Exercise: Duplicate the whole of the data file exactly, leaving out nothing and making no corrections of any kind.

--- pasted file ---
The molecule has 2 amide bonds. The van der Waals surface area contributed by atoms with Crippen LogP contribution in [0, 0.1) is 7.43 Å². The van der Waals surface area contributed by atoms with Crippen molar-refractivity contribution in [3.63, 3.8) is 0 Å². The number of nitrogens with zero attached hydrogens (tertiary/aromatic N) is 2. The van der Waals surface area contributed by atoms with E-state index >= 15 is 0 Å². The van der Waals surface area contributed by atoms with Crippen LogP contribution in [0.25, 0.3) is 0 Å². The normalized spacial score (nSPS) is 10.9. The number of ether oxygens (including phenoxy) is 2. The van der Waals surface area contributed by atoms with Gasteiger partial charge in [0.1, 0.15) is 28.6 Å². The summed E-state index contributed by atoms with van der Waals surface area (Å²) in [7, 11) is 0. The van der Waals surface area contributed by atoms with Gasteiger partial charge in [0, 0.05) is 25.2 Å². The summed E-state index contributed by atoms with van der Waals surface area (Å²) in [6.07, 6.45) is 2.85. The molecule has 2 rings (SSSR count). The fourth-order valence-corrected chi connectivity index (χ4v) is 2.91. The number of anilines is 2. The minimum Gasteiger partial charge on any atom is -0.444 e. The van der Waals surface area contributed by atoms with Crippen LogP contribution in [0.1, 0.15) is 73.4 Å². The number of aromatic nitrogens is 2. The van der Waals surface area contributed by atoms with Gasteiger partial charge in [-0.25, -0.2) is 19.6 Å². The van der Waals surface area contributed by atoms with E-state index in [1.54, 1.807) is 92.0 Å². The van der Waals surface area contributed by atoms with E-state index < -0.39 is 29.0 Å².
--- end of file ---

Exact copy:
The molecule has 2 amide bonds. The van der Waals surface area contributed by atoms with Crippen LogP contribution in [0, 0.1) is 7.43 Å². The van der Waals surface area contributed by atoms with Crippen molar-refractivity contribution in [3.63, 3.8) is 0 Å². The number of nitrogens with zero attached hydrogens (tertiary/aromatic N) is 2. The van der Waals surface area contributed by atoms with E-state index >= 15 is 0 Å². The van der Waals surface area contributed by atoms with Crippen LogP contribution in [0.25, 0.3) is 0 Å². The normalized spacial score (nSPS) is 10.9. The number of ether oxygens (including phenoxy) is 2. The van der Waals surface area contributed by atoms with Gasteiger partial charge in [0.1, 0.15) is 28.6 Å². The summed E-state index contributed by atoms with van der Waals surface area (Å²) in [7, 11) is 0. The van der Waals surface area contributed by atoms with Gasteiger partial charge in [0, 0.05) is 25.2 Å². The summed E-state index contributed by atoms with van der Waals surface area (Å²) in [6.07, 6.45) is 2.85. The molecule has 2 rings (SSSR count). The fourth-order valence-corrected chi connectivity index (χ4v) is 2.91. The number of anilines is 2. The minimum Gasteiger partial charge on any atom is -0.444 e. The van der Waals surface area contributed by atoms with Crippen LogP contribution in [0.1, 0.15) is 73.4 Å². The number of aromatic nitrogens is 2. The van der Waals surface area contributed by atoms with Gasteiger partial charge in [-0.25, -0.2) is 19.6 Å². The van der Waals surface area contributed by atoms with E-state index in [1.54, 1.807) is 92.0 Å². The van der Waals surface area contributed by atoms with E-state index < -0.39 is 29.0 Å².